top of page

What Y Combinator’s data tells us about tech trends

Y Combinator has invested in over 4,000 startups, including DoorDash, Coinbase, and Airbnb. Their startups have a combined valuation of over $600 billion.

On its website, the accelerator has the Startup Directory that shows stats regarding all of YC portfolio companies: their industries, regions, sizes, diversity, and more. This data can tell us a lot about the startup market.


Even though Y Combinator has been active since 2005, it has closed half of its investment deals over the last four years. The accelerator was the most active in 2021.

This aligns with the global trend: 2021 was a record year for venture funding, but things cooled down in 2022 and plummeted in 2023.

For reference: Global venture funding totaled $18.6 billion in July 2023, which is down 38% compared to the $29.8 billion invested during the same month last year, according to Crunchbase data.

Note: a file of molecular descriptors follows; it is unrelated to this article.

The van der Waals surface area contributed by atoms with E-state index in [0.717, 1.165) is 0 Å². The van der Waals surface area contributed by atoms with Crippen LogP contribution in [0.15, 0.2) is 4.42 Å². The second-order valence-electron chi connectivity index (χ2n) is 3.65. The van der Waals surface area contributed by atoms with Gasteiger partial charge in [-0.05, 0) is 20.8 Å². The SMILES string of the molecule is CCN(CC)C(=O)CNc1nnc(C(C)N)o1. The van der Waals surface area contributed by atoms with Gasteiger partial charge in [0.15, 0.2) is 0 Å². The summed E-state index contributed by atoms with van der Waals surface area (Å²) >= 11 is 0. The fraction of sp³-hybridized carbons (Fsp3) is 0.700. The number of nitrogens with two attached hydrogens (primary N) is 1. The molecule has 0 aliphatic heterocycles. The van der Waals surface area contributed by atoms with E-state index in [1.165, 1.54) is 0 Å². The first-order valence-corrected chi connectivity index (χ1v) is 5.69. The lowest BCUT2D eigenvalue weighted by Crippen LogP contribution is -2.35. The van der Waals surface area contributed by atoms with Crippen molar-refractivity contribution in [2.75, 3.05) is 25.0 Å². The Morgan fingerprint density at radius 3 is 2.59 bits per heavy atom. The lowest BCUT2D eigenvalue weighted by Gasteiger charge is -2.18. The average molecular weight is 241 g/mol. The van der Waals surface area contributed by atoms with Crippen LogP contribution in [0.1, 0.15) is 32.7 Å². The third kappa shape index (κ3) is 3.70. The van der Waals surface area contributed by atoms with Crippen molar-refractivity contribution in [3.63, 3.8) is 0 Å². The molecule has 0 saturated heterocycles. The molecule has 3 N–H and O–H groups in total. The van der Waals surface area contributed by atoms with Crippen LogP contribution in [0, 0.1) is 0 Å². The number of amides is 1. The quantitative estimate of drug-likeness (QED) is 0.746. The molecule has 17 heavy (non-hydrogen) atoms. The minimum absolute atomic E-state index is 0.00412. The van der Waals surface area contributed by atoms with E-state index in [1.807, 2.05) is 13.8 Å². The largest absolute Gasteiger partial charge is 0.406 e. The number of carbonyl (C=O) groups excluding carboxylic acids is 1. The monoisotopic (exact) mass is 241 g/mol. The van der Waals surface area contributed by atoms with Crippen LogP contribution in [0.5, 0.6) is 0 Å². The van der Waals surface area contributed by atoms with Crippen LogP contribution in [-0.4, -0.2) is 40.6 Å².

Y Combinator's top industries for investing include B2B software and services, consumer, fintech, and health care.

In recent years, according to the tags in the directory, the number of YC’s deals has been the fastest growing in AI, B2B, SaaS, devtools, and fintech.

B2B vs. consumer

Most of Y Combinator's early investments were in consumer. However, in 2010-2019, a new leader emerged — B2B. During those years, YC invested at least 1.5 times more often in B2B than in consumer.

In 2020–2022, Y Combinator supported up to four times more B2B than consumer companies (nearly 13 times more in 2023!). Currently, 45% of YC's investment deals are with B2B startups, with consumer coming in second place at 17%.

The accelerator's preferences seem to align with the global trend: In 2020, 61% of super startups worldwide provided business solutions, according to Statista.


YC invested in its first fintech startup in 2005, during the accelerator's inaugural year. The startup was TextPayMe, a U.S.-based SMS payment service (which was later acquired by Amazon in 2006).

The accelerator began to notably expand its fintech portfolio in 2017, consistently investing in a minimum of 20 fintech startups per year. In 2022, they supported 140 fintech startups.